By Sunidhi Ramesh
This post was written as part of a class assignment from students who took a neuroethics course with Dr. Rommelfanger in Paris of Summer 2016.
Sunidhi Ramesh, an Atlanta native, is entering her third year at Emory University where she is double majoring in Sociology and Neuroscience and Behavioral Biology. She plans to pursue a career in medicine and holds a deep interest in sparking conversation and change around her, particularly in regards to pressing social matters and how education in America is both viewed and handled. In her spare time, Sunidhi is a writer, bridge player, dancer, and violinist.
Picture this. A patient struggling with depression for almost twenty years undergoes her last resort treatment: deep brain stimulation (DBS). It is radical, invasive— somewhat new of a procedure to the point where only a few surgeons are skilled enough to perform it. But she decides to go through with it. And when it’s over, she can smile again, find motivation again. She feels brand new.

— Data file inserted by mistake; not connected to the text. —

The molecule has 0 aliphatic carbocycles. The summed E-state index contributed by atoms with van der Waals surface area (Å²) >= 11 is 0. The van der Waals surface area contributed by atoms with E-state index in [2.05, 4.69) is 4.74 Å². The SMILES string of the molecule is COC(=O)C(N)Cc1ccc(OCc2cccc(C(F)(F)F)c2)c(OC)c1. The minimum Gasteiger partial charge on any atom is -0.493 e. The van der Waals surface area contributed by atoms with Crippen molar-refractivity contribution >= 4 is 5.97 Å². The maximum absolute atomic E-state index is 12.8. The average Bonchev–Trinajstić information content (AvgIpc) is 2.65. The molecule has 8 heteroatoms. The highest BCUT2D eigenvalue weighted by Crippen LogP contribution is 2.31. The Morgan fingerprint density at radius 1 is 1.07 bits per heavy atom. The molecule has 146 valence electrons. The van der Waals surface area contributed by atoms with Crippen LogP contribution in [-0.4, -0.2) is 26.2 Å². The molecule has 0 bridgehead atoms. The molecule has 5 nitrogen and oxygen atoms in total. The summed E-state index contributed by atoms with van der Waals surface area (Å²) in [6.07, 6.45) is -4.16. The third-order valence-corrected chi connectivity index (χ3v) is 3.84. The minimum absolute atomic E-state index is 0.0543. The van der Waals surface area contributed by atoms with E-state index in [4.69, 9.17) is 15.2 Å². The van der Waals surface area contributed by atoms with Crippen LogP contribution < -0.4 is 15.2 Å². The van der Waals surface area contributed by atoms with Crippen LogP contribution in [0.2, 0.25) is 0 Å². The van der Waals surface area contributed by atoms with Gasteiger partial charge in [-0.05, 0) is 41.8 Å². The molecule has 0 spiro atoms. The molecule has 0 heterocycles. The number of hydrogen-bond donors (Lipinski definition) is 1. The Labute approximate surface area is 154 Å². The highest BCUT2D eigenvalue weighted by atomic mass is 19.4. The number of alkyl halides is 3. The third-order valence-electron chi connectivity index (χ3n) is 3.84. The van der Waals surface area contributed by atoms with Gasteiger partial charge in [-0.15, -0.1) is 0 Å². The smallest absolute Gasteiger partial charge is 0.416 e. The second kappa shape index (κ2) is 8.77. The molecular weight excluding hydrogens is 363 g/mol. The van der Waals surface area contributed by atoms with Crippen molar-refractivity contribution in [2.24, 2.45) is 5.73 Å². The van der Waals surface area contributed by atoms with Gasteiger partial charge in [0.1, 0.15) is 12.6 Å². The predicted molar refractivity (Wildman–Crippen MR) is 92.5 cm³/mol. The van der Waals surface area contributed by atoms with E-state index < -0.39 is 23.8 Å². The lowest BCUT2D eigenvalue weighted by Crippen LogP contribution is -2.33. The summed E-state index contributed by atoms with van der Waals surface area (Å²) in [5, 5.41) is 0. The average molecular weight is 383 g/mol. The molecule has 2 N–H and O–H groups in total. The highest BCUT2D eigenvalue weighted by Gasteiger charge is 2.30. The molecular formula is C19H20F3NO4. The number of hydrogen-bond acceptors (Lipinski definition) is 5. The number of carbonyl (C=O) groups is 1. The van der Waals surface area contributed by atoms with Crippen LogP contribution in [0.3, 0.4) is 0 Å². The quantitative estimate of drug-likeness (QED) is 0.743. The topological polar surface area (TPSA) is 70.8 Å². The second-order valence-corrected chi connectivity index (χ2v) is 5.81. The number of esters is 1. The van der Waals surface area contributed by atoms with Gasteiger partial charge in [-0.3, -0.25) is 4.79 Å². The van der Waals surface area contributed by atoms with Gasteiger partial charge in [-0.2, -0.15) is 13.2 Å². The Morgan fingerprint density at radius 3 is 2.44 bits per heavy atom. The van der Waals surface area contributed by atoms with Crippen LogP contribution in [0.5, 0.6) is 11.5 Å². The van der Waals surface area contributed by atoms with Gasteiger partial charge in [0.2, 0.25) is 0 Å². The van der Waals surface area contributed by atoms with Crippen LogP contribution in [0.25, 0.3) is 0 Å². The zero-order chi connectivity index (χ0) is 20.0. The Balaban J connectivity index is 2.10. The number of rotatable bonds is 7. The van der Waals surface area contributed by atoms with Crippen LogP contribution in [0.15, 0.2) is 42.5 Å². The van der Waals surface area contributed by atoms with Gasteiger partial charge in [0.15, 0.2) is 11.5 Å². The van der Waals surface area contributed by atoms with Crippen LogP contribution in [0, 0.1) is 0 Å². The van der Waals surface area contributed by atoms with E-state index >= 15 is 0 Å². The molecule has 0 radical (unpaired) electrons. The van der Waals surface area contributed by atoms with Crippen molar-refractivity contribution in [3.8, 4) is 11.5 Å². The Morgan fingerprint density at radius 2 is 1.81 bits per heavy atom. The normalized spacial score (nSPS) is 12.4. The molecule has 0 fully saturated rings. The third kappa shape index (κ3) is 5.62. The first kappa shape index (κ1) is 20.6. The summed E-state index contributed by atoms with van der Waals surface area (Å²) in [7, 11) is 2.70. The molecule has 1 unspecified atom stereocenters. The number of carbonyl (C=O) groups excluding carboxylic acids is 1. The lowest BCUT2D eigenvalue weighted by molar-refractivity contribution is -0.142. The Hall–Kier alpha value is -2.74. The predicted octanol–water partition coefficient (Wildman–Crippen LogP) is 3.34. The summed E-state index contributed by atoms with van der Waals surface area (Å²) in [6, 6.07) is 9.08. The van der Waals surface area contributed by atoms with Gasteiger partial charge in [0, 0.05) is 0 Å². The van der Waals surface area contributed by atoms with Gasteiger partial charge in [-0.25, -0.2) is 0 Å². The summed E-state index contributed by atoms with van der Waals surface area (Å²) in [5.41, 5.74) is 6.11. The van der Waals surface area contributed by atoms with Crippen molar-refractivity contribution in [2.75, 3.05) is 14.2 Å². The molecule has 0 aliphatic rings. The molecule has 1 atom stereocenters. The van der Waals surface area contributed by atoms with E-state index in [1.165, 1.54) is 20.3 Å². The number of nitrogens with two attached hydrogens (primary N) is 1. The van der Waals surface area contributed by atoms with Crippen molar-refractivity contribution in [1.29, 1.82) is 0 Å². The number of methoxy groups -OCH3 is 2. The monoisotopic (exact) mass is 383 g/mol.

But her family isn’t so optimistic. This isn’t the woman they waved goodbye to before the surgery. This woman is different. It’s like it’s not her anymore.
So what do the surgeons do? Remove the implant and bring back the pre-surgery depression? Well, that’s not exactly what our patient wants. Keep the implant and leave her as-is? Well, her family wouldn’t be too happy with that.
What was actually done during the DBS procedure? Did we restore our patient’s original functioning and simply bring to light her true self?
The views, opinions and positions expressed by these authors and blogs are theirs and do not necessarily represent that of the Bioethics Research Library and Kennedy Institute of Ethics or Georgetown University.